In a letter to the House and Senate Armed Services Committees, Attorney General Peter F. Kilmartin joined attorneys general from several states and the District of Columbia expressing their opposition to the President's ban on transgender people serving in the Armed Forces.
In addition to Attorney General Kilmartin, the letter was signed by attorneys general from Connecticut, Delaware, Hawaii, Illinois, Iowa, Maine, Massachusetts, New Mexico, New York, Oregon, Pennsylvania, Vermont, Washington, and Washington D.C.
On Wednesday, the President by tweet announced a new ban on transgender service members, citing unnamed support from military leadership. In response, the attorneys general declare the ban is discriminatory and, despite the President's claims otherwise, is actually harmful to military readiness. The letter notes that approximately 150,000 transgender service members have served in the United States Armed Forces:
Transgender service members fill a number of critical military roles. Retaining these talented service members strengthens—not weakens—our military readiness.
The attorneys general remind the House and Senate committees of the honorable service performed by transgender service members, writing:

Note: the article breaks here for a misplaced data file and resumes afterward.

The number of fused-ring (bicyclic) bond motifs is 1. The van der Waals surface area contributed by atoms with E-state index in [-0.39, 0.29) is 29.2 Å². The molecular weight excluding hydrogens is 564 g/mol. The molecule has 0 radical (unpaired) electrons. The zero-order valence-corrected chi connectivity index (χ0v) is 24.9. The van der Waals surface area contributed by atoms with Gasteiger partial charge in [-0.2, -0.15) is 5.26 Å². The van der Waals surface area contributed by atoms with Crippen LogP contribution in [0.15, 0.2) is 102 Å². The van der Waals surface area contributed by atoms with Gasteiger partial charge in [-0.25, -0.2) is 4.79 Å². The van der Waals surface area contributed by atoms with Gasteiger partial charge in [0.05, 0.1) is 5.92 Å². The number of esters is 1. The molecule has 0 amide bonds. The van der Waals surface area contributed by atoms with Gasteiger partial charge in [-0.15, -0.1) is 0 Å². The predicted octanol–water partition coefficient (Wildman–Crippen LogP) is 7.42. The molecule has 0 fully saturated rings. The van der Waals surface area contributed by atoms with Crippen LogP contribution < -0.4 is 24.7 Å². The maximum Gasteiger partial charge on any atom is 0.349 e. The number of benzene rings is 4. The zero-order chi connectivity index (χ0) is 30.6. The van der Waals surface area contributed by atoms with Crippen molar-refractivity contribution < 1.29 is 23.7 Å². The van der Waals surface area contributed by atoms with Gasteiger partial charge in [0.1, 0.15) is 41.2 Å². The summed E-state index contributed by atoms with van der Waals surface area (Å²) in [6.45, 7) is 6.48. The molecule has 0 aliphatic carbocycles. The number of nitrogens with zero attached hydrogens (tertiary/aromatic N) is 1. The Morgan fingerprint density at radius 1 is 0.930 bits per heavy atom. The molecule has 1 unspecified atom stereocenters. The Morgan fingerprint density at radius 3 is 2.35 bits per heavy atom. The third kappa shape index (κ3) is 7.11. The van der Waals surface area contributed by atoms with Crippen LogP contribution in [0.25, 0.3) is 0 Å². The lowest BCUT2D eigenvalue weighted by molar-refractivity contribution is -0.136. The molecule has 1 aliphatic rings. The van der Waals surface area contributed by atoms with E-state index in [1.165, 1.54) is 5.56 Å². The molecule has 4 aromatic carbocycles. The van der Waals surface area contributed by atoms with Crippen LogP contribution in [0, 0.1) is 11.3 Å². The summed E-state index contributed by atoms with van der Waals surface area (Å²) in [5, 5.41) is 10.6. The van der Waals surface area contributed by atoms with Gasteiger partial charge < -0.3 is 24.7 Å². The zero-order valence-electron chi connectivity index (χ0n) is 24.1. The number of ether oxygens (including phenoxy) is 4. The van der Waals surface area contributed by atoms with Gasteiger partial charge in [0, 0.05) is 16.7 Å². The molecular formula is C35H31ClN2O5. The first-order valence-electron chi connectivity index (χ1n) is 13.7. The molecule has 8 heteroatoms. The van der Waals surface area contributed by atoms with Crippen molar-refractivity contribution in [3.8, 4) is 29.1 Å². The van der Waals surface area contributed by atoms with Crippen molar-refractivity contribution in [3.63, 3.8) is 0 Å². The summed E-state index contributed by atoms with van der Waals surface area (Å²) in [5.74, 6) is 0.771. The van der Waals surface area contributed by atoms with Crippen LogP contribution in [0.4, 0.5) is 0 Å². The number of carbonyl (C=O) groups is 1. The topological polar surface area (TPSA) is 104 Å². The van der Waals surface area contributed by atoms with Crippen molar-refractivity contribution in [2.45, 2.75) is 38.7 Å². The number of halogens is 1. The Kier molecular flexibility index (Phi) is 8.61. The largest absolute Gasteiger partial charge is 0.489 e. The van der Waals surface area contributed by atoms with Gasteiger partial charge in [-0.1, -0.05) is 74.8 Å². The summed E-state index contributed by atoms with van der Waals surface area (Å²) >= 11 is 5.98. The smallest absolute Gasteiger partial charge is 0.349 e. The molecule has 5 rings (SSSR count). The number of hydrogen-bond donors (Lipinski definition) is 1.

The members of our Armed Forces put their lives on the line to protect freedom for all Americans. Thousands of transgender Americans serve in uniform today. This policy tells them, "you are not welcome here." The decision to oust honorable, well-trained, and patriotic service members based on nothing more than their gender identity is undiluted discrimination and therefore indefensible. We urge that this newly announced policy be immediately reversed.
"The common thread among all those who serve in our military is their commitment to protect this great nation at home and abroad and to do so with honor," said Attorney General Kilmartin. "Discrimination and prejudice have no place in our military, and the President has done a great injustice to all those who serve."